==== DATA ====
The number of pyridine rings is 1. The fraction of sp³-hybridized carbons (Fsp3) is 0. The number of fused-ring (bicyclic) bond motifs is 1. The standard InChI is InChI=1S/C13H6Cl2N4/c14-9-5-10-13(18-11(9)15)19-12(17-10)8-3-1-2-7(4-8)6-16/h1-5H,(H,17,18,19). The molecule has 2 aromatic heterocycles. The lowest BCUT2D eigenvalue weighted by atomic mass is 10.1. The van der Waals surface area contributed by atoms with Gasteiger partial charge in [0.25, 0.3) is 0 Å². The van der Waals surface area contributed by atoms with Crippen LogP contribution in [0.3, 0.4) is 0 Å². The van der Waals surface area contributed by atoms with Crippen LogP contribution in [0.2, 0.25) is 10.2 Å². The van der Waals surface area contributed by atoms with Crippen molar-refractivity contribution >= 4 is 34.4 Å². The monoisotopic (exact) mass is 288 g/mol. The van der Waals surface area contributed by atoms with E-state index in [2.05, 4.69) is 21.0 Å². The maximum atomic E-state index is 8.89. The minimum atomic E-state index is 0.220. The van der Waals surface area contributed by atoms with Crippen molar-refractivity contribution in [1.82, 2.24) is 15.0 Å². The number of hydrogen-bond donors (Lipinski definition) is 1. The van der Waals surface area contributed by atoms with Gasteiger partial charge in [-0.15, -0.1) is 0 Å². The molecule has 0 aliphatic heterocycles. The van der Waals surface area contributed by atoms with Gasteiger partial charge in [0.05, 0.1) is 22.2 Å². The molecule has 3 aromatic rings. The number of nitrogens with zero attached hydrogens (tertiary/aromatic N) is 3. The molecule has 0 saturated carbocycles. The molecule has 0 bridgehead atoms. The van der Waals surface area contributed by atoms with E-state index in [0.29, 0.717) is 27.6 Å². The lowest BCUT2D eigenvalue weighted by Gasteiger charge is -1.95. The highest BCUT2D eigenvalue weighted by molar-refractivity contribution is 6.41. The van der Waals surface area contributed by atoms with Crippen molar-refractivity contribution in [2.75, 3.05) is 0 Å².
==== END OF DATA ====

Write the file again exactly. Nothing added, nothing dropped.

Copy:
The number of pyridine rings is 1. The fraction of sp³-hybridized carbons (Fsp3) is 0. The number of fused-ring (bicyclic) bond motifs is 1. The standard InChI is InChI=1S/C13H6Cl2N4/c14-9-5-10-13(18-11(9)15)19-12(17-10)8-3-1-2-7(4-8)6-16/h1-5H,(H,17,18,19). The molecule has 2 aromatic heterocycles. The lowest BCUT2D eigenvalue weighted by atomic mass is 10.1. The van der Waals surface area contributed by atoms with Gasteiger partial charge in [0.25, 0.3) is 0 Å². The van der Waals surface area contributed by atoms with Crippen LogP contribution in [0.3, 0.4) is 0 Å². The van der Waals surface area contributed by atoms with Crippen LogP contribution in [0.2, 0.25) is 10.2 Å². The van der Waals surface area contributed by atoms with Crippen molar-refractivity contribution >= 4 is 34.4 Å². The monoisotopic (exact) mass is 288 g/mol. The van der Waals surface area contributed by atoms with E-state index in [2.05, 4.69) is 21.0 Å². The maximum atomic E-state index is 8.89. The minimum atomic E-state index is 0.220. The van der Waals surface area contributed by atoms with Crippen molar-refractivity contribution in [1.82, 2.24) is 15.0 Å². The number of hydrogen-bond donors (Lipinski definition) is 1. The van der Waals surface area contributed by atoms with Gasteiger partial charge in [-0.15, -0.1) is 0 Å². The molecule has 0 aliphatic heterocycles. The van der Waals surface area contributed by atoms with Gasteiger partial charge in [0.05, 0.1) is 22.2 Å². The molecule has 3 aromatic rings. The number of nitrogens with zero attached hydrogens (tertiary/aromatic N) is 3. The molecule has 0 saturated carbocycles. The molecule has 0 bridgehead atoms. The van der Waals surface area contributed by atoms with E-state index in [0.29, 0.717) is 27.6 Å². The lowest BCUT2D eigenvalue weighted by Gasteiger charge is -1.95. The highest BCUT2D eigenvalue weighted by molar-refractivity contribution is 6.41. The van der Waals surface area contributed by atoms with Crippen molar-refractivity contribution in [2.75, 3.05) is 0 Å².